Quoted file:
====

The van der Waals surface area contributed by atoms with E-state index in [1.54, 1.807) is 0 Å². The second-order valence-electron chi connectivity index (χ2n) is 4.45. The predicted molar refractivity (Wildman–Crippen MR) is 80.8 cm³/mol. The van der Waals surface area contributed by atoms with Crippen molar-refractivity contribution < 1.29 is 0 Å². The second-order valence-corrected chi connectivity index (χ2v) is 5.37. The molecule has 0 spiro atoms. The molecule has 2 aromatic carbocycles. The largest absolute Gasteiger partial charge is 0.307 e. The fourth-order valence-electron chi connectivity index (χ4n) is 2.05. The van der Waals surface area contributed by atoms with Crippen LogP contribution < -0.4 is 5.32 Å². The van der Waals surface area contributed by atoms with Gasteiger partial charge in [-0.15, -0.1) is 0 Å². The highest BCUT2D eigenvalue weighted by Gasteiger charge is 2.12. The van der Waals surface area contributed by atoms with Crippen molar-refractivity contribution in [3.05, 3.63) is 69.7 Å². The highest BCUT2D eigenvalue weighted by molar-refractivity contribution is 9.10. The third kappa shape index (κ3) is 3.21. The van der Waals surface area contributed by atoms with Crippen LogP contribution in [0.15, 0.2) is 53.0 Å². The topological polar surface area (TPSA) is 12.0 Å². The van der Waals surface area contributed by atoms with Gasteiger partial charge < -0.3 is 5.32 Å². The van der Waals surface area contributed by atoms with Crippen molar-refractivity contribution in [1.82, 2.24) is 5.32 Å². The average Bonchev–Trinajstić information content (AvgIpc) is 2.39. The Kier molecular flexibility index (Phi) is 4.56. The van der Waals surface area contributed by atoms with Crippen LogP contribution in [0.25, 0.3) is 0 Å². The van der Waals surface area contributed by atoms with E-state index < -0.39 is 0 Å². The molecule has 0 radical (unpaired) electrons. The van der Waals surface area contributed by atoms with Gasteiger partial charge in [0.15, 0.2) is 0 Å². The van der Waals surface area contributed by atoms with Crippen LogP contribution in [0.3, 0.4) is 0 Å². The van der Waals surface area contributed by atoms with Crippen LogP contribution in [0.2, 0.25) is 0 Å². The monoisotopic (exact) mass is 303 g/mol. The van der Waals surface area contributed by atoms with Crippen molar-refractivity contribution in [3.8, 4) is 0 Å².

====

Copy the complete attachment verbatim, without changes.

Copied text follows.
The van der Waals surface area contributed by atoms with E-state index in [1.54, 1.807) is 0 Å². The second-order valence-electron chi connectivity index (χ2n) is 4.45. The predicted molar refractivity (Wildman–Crippen MR) is 80.8 cm³/mol. The van der Waals surface area contributed by atoms with Crippen molar-refractivity contribution < 1.29 is 0 Å². The second-order valence-corrected chi connectivity index (χ2v) is 5.37. The molecule has 0 spiro atoms. The molecule has 2 aromatic carbocycles. The largest absolute Gasteiger partial charge is 0.307 e. The fourth-order valence-electron chi connectivity index (χ4n) is 2.05. The van der Waals surface area contributed by atoms with Crippen LogP contribution < -0.4 is 5.32 Å². The van der Waals surface area contributed by atoms with Gasteiger partial charge in [-0.15, -0.1) is 0 Å². The highest BCUT2D eigenvalue weighted by Gasteiger charge is 2.12. The van der Waals surface area contributed by atoms with Crippen molar-refractivity contribution in [3.05, 3.63) is 69.7 Å². The highest BCUT2D eigenvalue weighted by molar-refractivity contribution is 9.10. The third kappa shape index (κ3) is 3.21. The van der Waals surface area contributed by atoms with Crippen LogP contribution in [0.15, 0.2) is 53.0 Å². The topological polar surface area (TPSA) is 12.0 Å². The van der Waals surface area contributed by atoms with Gasteiger partial charge < -0.3 is 5.32 Å². The van der Waals surface area contributed by atoms with Crippen molar-refractivity contribution in [1.82, 2.24) is 5.32 Å². The average Bonchev–Trinajstić information content (AvgIpc) is 2.39. The Kier molecular flexibility index (Phi) is 4.56. The van der Waals surface area contributed by atoms with Crippen LogP contribution in [0.25, 0.3) is 0 Å². The van der Waals surface area contributed by atoms with E-state index < -0.39 is 0 Å². The molecule has 0 radical (unpaired) electrons. The van der Waals surface area contributed by atoms with Gasteiger partial charge in [0.15, 0.2) is 0 Å². The van der Waals surface area contributed by atoms with Crippen LogP contribution in [0.3, 0.4) is 0 Å². The van der Waals surface area contributed by atoms with Crippen LogP contribution in [0.2, 0.25) is 0 Å². The monoisotopic (exact) mass is 303 g/mol. The van der Waals surface area contributed by atoms with Crippen molar-refractivity contribution in [3.8, 4) is 0 Å².